Patrick Ruffini has been writing about one of my favorite subjects, namely the emergence of Facebook as perhaps “the greatest microtargeting engine ever built.”
Facebook is on the verge of showing us a better way. Through the pro version of their Flyers self-serve advertising platform, they’ve given us a way to grab precise demographic counts on their membership, including ideology. These aren’t samples, but their entire universe. This was meant to be used for ad targeting, but it is also a powerful data mining tool.
I’m hoping to write at greater length about micro-mictotargeting in the near future, and in particular applications that extend well beyond politics. For now, let’s just say the implications are vast, not least for Facebook’s business model. Rumors are flying around about the company’s forthcoming advertising announcement. Valleywag went the furthest in wild-eyed speculation.
For Facebook, extending its advertising to other websites isn’t just a no-brainer; it’s technically trivial and a well-established practice in the market. And Facebook, with highly trustworthy information on users linked to their real identities on campus or in a workplace, could target ads more effectively, and more lucratively, than most other advertising networks.
So the information we’re voluntarily handing over may soon be deployed to generate fantastically sophisticated advertising, targeted to our consumption, our identity, and our aspirations as divined from the social graph, that follows us throughout our digital life. Pretty neat, or pretty horrifying depending on where you sit.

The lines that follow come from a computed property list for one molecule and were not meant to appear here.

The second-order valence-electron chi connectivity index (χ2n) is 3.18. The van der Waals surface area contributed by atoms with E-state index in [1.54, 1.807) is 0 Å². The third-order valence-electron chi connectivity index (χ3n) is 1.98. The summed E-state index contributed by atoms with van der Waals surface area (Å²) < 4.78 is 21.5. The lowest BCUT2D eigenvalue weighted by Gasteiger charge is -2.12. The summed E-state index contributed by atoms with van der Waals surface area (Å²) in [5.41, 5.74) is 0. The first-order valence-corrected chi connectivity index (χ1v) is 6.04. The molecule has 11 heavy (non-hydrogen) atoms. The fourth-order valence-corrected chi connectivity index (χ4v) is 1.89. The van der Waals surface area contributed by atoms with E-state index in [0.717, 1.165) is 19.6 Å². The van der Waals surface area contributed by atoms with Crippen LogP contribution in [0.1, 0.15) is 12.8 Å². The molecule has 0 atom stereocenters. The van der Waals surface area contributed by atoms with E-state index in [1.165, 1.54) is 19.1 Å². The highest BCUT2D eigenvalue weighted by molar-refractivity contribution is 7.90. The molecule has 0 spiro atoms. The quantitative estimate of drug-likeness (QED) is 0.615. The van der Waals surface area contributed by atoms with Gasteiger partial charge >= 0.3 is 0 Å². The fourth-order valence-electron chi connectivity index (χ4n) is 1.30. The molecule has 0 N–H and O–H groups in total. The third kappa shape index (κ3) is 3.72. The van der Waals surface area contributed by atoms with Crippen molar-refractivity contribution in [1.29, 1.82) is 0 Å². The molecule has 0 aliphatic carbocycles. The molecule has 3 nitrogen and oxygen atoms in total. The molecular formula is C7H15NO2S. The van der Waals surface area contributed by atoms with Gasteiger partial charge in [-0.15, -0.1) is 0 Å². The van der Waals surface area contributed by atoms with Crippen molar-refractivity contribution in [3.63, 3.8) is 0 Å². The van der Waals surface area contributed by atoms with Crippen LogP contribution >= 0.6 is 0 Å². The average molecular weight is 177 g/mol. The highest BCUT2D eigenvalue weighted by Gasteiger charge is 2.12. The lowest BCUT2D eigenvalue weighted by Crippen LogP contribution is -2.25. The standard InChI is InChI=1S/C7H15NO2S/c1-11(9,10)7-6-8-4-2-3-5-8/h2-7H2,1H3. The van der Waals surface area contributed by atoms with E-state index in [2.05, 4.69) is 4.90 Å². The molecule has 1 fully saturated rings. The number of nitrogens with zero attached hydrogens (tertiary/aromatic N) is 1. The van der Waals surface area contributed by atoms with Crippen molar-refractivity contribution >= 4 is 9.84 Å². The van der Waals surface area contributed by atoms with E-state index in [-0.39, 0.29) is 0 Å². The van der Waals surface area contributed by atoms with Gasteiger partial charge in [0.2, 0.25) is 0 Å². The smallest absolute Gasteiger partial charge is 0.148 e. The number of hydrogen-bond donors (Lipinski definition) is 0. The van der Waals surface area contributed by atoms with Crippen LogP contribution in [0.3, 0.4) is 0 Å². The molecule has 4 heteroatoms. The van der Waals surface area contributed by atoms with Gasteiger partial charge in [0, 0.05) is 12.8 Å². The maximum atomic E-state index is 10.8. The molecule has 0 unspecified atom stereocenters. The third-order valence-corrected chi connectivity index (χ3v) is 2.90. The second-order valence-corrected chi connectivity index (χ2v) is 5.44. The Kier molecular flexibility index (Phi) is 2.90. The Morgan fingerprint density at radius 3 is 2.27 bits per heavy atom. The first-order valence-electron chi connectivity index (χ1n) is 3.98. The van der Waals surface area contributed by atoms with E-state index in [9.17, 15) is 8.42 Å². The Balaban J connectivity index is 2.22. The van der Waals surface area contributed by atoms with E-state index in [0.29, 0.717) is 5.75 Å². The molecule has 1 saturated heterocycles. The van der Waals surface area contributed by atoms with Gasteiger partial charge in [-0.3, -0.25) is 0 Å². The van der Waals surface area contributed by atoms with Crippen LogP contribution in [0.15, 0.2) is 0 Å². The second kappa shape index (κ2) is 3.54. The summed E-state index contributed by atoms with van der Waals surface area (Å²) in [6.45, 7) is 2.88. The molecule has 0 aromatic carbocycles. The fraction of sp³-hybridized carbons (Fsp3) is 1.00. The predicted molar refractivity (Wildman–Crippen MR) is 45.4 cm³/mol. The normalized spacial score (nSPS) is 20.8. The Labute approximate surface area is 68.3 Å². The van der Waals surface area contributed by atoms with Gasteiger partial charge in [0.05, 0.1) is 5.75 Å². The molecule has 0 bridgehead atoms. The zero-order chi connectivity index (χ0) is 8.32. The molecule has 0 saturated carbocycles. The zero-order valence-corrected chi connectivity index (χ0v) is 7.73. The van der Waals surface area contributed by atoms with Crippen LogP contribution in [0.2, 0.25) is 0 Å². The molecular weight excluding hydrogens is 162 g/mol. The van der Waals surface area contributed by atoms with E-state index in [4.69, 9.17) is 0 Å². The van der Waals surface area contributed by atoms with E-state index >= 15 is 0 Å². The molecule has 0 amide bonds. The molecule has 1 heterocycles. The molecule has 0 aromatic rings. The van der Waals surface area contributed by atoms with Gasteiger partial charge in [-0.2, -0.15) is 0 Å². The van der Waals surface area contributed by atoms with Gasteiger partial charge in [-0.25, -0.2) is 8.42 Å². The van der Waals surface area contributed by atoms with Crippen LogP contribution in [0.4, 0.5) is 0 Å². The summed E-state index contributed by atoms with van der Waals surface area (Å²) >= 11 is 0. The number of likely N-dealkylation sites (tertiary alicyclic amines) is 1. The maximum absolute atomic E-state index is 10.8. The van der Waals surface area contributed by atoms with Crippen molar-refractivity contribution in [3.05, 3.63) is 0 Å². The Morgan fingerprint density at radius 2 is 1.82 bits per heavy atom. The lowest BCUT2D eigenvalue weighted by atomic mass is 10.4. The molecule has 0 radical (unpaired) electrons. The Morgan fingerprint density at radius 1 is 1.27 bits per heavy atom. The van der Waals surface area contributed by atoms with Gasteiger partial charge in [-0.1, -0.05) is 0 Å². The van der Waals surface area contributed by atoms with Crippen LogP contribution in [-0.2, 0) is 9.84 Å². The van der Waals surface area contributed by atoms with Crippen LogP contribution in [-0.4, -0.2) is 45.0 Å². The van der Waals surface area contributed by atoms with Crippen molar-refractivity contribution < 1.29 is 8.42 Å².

In the spirit of puzzling through this Brave New World (which, for the record, I think is mostly a good thing, though that “mostly” contains multitudes), I’ve decided to launch a tiny, modest advertising campaign for The American Scene. Specifically, I will spend a few bucks (we’re talking lunch money) on a Flyer that will be “targeted” to people who might enjoy reading The American Scene. And I’m basing this, of course, on crude stereotypes.
You may have noticed that we have no advertising on the site, which is a function of (a) strong aesthetic preference and (b) a small yet brainy audience. Suffice to say, this is more of an intellectual than a commercial undertaking. If anyone has thoughts as to what this Flyer should say, let me know.